Philly, Pgh. among U.S. cities with lowest real minimum wage | Thursday Morning Coffee

Philadelphia and Pittsburgh are among the American cities where the buying power of the minimum wage has decreased because of rising prices and inflation, according to a new report.

Despite repeated legislative pushes to raise it, Pennsylvania’s statutory minimum wage of $7.25 an hour remains tied to the federal minimum wage, which hasn’t been raised since 2009. Meanwhile, five of Pennsylvania’s neighboring states — Delaware, Maryland, New Jersey, New York, and Ohio all were set to raise their minimum wages this year.

Analysts at the financial literacy site SmartAsset ranked 79 of the largest U.S. cities according to how much the minimum wage is worth after adjusting for the cost of living in each one.

Some American cities, it’s important to note, have set their own minimum wages, but buying power there is subject to the same economic forces as in other locales, according to the analysis.

Below, a look at the cities were the minimum wage goes the furthest and where it does not, and how Pennsylvania’s largest cities fared.

With a cost of living that’s 8.4% higher than the national average, the minimum wage in Philadelphia is worth $6.69 an hour after adjusting for the city’s cost of living, according to the SmartAsset analysis.

In Pittsburgh, where the cost of living is lower, the minimum wage is worth a nominally lower $7.20 an hour, according to the SmartAsset analysis.

As was the case with his predecessor, Democrat Tom Wolf, Pennsylvania’s new Democratic Gov. Josh Shapiro has called for raising the state’s minimum wage to “at least $15 an hour — period.

“Then we need to make sure that we’re giving people the skills necessary to do the jobs of today and tomorrow,” Shapiro said during last fall’s gubernatorial campaign against Republican Doug Mastriano.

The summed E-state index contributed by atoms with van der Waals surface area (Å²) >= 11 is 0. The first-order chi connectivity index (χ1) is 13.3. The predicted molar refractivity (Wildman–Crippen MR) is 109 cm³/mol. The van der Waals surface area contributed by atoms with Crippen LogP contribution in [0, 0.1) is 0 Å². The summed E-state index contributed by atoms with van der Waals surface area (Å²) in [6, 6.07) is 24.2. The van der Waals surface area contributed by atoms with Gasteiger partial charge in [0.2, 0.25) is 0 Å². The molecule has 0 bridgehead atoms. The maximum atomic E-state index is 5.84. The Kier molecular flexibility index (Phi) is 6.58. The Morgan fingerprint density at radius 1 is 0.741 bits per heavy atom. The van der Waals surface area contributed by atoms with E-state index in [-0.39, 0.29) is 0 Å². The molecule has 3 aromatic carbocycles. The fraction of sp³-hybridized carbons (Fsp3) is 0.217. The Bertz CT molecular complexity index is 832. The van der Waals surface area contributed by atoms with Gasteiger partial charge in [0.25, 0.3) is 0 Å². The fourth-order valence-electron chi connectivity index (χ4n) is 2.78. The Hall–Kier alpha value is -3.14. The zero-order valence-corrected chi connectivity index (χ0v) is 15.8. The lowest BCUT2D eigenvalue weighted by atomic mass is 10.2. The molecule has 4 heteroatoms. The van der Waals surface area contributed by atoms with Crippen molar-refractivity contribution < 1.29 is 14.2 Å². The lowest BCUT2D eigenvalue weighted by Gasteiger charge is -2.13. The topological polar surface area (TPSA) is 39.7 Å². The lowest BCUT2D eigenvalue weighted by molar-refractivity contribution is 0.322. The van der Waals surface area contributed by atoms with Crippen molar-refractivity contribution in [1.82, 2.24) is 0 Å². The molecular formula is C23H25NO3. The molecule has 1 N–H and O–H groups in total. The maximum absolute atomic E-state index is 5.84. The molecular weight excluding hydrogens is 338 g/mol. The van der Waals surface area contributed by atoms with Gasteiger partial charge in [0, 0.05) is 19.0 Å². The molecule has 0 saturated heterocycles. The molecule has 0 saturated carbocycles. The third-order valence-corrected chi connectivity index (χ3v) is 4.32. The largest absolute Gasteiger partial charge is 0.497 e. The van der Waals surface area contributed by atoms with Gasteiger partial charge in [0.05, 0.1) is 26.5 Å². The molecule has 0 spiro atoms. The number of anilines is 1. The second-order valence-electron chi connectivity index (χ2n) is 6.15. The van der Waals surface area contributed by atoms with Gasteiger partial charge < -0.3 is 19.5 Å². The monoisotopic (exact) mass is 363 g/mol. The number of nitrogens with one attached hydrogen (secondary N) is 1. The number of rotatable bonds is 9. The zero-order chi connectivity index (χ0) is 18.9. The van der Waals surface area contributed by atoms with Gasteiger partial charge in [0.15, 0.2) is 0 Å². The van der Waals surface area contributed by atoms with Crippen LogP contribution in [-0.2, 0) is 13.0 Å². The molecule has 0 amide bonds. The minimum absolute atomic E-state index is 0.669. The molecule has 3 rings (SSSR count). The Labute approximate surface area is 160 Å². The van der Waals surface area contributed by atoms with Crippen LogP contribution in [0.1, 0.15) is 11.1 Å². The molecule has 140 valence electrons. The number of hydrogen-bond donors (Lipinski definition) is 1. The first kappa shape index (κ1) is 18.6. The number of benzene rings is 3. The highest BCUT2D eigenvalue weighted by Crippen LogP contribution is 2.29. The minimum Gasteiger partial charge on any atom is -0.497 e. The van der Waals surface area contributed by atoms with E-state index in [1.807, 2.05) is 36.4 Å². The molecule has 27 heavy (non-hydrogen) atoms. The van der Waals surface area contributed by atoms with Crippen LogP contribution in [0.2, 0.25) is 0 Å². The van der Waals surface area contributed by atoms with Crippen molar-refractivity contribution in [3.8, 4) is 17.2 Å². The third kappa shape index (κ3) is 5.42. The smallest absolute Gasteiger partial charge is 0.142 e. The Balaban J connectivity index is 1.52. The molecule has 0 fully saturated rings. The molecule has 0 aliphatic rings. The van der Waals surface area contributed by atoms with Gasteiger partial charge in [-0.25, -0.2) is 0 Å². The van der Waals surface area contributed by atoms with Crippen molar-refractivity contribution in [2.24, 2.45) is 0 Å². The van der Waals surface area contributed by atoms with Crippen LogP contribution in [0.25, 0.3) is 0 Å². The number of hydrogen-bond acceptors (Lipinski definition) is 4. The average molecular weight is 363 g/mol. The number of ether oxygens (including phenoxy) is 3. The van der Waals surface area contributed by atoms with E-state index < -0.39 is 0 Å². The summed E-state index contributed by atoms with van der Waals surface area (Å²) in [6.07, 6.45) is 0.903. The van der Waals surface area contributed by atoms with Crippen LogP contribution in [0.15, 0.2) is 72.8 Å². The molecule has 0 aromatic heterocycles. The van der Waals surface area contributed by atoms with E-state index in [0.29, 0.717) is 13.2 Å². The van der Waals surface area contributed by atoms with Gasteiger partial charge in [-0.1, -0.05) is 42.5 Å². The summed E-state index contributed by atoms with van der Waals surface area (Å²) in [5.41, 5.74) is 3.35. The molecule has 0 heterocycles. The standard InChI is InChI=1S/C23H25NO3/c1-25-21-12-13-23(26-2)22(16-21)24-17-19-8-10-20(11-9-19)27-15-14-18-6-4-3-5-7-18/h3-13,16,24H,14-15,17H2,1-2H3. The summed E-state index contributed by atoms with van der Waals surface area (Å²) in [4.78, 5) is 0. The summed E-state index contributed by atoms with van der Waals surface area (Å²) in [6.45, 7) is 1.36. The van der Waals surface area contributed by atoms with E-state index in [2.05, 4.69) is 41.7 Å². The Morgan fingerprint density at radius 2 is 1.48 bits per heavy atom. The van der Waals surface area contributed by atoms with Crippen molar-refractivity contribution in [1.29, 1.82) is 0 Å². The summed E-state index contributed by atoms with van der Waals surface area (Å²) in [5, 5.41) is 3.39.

The narrow partisan gap in the state House means the odds of passage for a wage hike bill could be more favorable. But any bill is likely to come to a halt in the Republican-controlled state Senate.

A coalition of progressive advocacy groups rallies on the Pa. Capitol steps to call for better funding for public schools, a higher minimum wage, and other items in the 2019 state budget. (Capital-Star photo by John L. Micek)

Some other highlights from the SmartAsset analysis:

  • “The minimum wage goes furthest in Denver. After a January 2023 increase, the Colorado capital now has a minimum wage of $17.29 per hour, which ranks second-highest study-wide. However, residents in this city are getting the biggest bang for their buck. The city takes the No. 1 spot for the highest minimum real minimum wage, despite experiencing the 22nd-highest cost of living.
  • “Minimum wage workers in Seattle earn the most. No city in our study has a higher statutory minimum wage than Seattle, where minimum wage workers earn $18.69 an hour. But Seattle is also among the highest cost-of-living cities in our study. After adjusting for those costs, Seattle’s real minimum wage shrinks to $12.51.
  • “Less than a quarter of cities have a $15 minimum wage. Only 18 out of the 79 cities in our study have a statutory minimum wage of $15 or more. Meanwhile, 30 cities have a minimum wage that defaults to the federal minimum of $7.25, including four of the cities at the bottom of our rankings,” and
  • The “cost of living in Orlando closely tracks the national average. While Orlando is best known as the home of Walt Disney World, the cost of living in the city is just 0.2% above the national average. As a result, the city’s $11 minimum wage is worth $10.98 after adjusting for cost of living,” according to the analysis.

To reach their conclusions, SmartAsset’s analysts “used the minimum wage as of Jan. 1, 2023. In cases where cities differentiate between small and large employer minimum wage rates, we considered the minimum wage rate required for large employers.

“Additionally, for cities and states that distinguish between jobs offering health benefits and those that do not, we used the minimum wage for jobs that do not offer qualifying health benefits,” they concluded.

Originally published at,by John L. Micek

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